In a maze of confusion and poor acting, the film "Another Planet" weaves its way through a story line that could have been outstanding, but fails to deliver.
Take for example, Cassandra, the main character. In her resolve to defend her Africaness she seems confrontational and contrite. It's hard to like her because she is so close-minded.
Cassandra feels, like many teenagers, that she is being held captive at home. Living in a poor area of Toronto, her bible thumping mother and hoodlum brother only facilitate her eagerness to find her Utopia elsewhere.
With no money for food, Cassandra's mother plays the lotto religiously, selecting her numbers by opening the bible to different verses. Hum, no food in the house. Well at least the family can eat the losing lotto tickets they've amassed. That is unless religion and gambling can produce a jackpot.
While strolling home after a rare trip to the grocery store, Cassandra finds a piece of paper that changes her life. It is a pamphlet for a youth exchange program between Quebec and West Africa. She joins the program and embarks on a trip to French speaking Quebec. Here she meets her host family, the LeBlanc's, and the African exchange student.
Immediately Cassandra is put off by her surroundings and makes very little effort to blend into the culture, and thinking that her African exchange partner would be her savior, Cassandra is disappointed when he does not respect her as an equal.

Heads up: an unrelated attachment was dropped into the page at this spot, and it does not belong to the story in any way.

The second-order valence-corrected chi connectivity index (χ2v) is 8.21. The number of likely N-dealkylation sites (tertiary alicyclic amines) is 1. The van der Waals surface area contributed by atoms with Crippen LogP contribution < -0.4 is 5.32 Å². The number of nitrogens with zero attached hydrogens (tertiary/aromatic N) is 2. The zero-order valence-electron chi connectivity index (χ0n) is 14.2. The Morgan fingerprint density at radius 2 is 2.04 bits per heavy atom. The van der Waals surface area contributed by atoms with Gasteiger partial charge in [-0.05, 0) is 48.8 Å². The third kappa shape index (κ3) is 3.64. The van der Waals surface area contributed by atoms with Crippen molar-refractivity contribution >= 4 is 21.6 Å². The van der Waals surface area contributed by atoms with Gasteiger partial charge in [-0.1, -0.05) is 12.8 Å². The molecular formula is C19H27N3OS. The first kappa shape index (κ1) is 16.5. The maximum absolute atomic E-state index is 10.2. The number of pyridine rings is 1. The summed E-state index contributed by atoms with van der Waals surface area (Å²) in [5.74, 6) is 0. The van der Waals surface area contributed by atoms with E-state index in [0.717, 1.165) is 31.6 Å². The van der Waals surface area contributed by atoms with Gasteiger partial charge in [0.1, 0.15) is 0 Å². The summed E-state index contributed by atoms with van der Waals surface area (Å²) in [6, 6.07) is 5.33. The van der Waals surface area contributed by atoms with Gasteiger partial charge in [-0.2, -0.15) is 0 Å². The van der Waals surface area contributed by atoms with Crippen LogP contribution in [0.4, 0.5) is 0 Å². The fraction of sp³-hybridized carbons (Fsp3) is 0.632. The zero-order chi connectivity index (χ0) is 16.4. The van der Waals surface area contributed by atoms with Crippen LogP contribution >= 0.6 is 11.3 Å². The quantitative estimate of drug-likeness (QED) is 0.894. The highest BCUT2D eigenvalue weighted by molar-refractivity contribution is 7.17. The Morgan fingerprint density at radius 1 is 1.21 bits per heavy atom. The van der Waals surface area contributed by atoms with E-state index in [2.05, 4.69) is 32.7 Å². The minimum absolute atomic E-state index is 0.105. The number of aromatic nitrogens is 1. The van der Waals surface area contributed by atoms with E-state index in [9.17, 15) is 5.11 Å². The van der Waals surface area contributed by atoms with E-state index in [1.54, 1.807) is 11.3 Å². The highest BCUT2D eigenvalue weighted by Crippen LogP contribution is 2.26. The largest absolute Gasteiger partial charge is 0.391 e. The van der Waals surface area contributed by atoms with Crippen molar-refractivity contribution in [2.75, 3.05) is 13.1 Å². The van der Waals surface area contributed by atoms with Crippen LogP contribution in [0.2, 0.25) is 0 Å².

Cassandra's arrival in the house marks a change for everyone. Like watching an episode of MTV's the Real World, it is interesting to see how these people interact. The father is a chauvinist pig who must learn to appreciate others after Cassandra spearheads a workers revolt. The mother, Silvia, longs for a change, but doesn't have the backbone to implement it.
"My mother always told me," Silvia says. "When you have a husband who is a chauvinist, you better be a feminist. And when you're finished doing that you better cook, wash the dishes and do all the housework. My mother was right."
And their son, Jean, is a goofy kid who wants to be called by the English translation of Johnny.
The movie is littered with symbolism and foreshadowing. Like the Moko Jumbi, a ghost-like figure that people fear, akin to the Grim Reaper, that gives Cassandra nightmares.
The film has many strong messages but they arrive late in the film, almost too late to be fully appreciated. For example, "Are you the tiger's spots or the tiger's roar?" the exchange student asks Cassandra. He explains: "A tiger is not a tiger without it's spots, but his cry could be that of a lions. It's exactly like Negritude and Tigritude. Negritude says that we should be proud of our color, of being black. Tigritude says that to be proud of one's color is not enough. We have to be proud of being human."
"Another Plant." written, produced and directed by Christene Browne has moments of intrigue that pique the imagination, but they're few and far between.